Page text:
I saw him several times as I moved from aisle to aisle at the grocery store. I would steal a glance as I moved from ‘Cookies/Snacks/Chips’ to ‘Household Items/Stationary’, then back to ‘Bread/Rolls.’
An older, heavy-set man, fully occupying a Hoveround cart, wearing a blue cap with some kind of military insignia. He sat an at end cap, going nowhere. Waiting for someone, I guessed.
I bet he’s a veteran, I thought. I should tell him ‘thank you for serving’. I’ve done this before. Not as a habit, but here and there. For me, it’s not just some sweet little thing that makes me feel good. I mean, thanks to guys who served, I can do the stuff I do, pursue my dreams, live in a house in a safe neighborhood with my wife. The biggest injustice I have to suffer is when some jerk cuts in line at the Starbucks drive-thru. This is the gloriously free life we get to lead because these guys stood on the wall for us. So I figure, a little bit awkwardness in saying ‘thanks’ is a small thing.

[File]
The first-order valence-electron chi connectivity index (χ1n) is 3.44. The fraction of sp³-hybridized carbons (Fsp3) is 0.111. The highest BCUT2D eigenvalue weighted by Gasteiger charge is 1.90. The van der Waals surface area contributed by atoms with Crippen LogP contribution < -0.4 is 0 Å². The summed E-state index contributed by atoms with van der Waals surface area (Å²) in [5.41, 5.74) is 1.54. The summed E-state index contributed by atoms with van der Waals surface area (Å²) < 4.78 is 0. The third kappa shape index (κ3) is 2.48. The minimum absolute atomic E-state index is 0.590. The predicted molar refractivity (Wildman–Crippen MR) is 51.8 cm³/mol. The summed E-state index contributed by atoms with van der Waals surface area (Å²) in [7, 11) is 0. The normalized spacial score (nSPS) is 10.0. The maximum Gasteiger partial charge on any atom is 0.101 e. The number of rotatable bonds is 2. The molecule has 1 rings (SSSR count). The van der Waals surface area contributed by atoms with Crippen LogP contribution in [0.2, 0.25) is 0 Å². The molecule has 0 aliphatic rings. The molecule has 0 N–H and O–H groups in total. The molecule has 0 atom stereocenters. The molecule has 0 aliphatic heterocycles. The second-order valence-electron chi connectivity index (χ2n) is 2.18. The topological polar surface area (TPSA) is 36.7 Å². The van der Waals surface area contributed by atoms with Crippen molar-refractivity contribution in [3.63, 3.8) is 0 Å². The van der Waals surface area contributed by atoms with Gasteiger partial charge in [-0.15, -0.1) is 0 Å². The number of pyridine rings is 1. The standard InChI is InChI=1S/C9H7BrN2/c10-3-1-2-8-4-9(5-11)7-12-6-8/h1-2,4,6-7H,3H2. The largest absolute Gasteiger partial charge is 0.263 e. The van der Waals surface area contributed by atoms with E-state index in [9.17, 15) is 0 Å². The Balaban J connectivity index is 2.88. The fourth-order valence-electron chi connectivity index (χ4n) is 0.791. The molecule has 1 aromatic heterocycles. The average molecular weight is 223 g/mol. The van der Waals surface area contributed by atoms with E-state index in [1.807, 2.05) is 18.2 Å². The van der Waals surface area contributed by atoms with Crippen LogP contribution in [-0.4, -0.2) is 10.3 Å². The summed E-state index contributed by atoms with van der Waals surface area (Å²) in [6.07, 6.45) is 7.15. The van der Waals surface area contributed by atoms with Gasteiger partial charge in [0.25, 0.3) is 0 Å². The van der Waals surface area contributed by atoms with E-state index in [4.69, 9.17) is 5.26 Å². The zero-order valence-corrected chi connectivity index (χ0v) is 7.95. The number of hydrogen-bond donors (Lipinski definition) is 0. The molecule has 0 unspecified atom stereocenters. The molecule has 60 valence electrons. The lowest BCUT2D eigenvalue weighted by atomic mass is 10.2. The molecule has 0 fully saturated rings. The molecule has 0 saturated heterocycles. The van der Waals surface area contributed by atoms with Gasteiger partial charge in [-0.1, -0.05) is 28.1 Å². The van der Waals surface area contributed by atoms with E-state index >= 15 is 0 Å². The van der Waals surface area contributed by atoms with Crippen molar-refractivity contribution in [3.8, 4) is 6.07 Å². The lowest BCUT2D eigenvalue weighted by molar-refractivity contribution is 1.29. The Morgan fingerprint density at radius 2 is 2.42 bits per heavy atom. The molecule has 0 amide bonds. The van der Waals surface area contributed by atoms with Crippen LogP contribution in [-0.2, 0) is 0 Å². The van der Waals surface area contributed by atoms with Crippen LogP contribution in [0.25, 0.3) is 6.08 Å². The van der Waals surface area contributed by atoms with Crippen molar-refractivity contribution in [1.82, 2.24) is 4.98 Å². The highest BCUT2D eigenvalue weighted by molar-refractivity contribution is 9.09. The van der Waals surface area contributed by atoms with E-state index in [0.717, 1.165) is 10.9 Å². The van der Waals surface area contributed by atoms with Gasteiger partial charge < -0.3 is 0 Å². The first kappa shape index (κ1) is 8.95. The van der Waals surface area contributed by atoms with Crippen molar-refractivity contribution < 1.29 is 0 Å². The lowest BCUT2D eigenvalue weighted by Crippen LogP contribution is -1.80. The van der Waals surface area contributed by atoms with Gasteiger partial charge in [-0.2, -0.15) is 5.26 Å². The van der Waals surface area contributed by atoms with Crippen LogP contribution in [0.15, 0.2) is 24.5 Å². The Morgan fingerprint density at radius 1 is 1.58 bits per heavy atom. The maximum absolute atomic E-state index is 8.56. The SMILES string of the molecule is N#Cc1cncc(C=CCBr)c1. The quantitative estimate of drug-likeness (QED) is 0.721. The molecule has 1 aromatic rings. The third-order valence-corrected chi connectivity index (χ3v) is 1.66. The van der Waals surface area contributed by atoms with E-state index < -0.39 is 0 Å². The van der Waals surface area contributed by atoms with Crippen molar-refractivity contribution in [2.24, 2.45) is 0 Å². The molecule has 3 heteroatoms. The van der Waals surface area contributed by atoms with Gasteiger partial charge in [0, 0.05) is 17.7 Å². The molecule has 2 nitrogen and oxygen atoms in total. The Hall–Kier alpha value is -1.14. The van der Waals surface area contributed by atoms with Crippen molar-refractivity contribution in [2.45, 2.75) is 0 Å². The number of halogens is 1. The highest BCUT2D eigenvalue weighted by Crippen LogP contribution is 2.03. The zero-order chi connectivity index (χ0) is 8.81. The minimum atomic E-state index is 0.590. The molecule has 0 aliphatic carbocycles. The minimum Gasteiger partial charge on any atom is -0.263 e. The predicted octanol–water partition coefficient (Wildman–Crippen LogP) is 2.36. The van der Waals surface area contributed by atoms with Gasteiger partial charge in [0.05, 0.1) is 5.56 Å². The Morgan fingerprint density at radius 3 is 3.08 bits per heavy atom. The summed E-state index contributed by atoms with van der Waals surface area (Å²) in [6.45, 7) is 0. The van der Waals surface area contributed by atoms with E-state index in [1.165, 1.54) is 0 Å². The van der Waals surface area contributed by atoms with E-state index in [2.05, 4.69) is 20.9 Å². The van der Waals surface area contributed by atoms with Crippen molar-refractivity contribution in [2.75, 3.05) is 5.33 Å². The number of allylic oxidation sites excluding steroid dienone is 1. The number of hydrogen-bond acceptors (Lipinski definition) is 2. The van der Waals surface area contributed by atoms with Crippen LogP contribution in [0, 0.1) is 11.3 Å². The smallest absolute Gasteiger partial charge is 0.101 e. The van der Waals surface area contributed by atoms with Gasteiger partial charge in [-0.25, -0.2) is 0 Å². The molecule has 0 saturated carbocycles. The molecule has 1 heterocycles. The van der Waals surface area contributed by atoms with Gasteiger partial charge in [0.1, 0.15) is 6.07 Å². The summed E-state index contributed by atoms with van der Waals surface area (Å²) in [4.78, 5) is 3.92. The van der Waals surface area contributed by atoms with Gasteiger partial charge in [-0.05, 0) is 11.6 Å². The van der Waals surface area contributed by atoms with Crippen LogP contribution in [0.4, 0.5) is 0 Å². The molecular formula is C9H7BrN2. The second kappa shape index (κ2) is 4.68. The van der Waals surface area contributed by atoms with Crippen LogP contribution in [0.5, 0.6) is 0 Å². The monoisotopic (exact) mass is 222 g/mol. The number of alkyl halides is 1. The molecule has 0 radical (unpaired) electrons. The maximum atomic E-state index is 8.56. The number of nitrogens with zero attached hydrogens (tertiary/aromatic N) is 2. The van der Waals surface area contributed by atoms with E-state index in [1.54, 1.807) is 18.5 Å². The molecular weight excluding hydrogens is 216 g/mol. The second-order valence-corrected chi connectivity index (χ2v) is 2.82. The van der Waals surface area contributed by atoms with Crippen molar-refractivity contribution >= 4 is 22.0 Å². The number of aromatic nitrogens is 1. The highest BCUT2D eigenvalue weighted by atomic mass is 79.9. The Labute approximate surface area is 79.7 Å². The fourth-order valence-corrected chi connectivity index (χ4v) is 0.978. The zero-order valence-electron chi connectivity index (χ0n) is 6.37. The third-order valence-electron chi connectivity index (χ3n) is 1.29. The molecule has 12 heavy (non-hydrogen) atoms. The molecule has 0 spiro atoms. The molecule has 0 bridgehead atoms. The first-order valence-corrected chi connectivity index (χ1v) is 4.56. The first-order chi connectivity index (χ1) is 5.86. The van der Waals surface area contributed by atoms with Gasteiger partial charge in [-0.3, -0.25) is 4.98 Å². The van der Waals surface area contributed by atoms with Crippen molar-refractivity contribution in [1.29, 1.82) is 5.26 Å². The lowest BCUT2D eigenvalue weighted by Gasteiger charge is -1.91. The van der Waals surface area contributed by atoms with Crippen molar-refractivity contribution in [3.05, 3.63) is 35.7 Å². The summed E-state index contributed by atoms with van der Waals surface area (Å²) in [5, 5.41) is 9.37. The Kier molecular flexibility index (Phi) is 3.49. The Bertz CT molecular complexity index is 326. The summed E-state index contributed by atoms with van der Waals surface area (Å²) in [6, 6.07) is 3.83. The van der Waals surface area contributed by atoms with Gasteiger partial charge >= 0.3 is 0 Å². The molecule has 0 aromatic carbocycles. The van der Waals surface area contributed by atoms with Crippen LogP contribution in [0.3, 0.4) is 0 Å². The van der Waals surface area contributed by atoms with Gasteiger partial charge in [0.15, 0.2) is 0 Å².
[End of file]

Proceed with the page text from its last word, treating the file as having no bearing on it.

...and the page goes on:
I made my final approach to the checkout, moving toward him. Then, at the last second, I just went to the checkout. I don’t know why. I don’t think of myself as a shy person, but I have these fleeting moments.
While checking out, I saw some blurb on a magazine cover about Clint Eastwood’s Flags Of Our Fathers movie. I glanced to my left and the guy was still there.
My opening line was ‘Did you serve?’
“Why d’ya think I got this?” he replied, motioning to his hat.
I don’t remember his name; I do remember when I shook his hand, his grip was strong and that he didn’t let go of my hand. I do remember he looked me square in the eye. I do remember he said he was there at D-Day. I do remember noticing one of his legs wasn’t his own. I do remember him lifting his hat, showing me his souvenir, a deep, ugly, scabby wound covering most of his head.
What can you say to a group of people who did so much for us? All I can think of is to say, I remember. We remember.
And thank you.
– Matthew Porter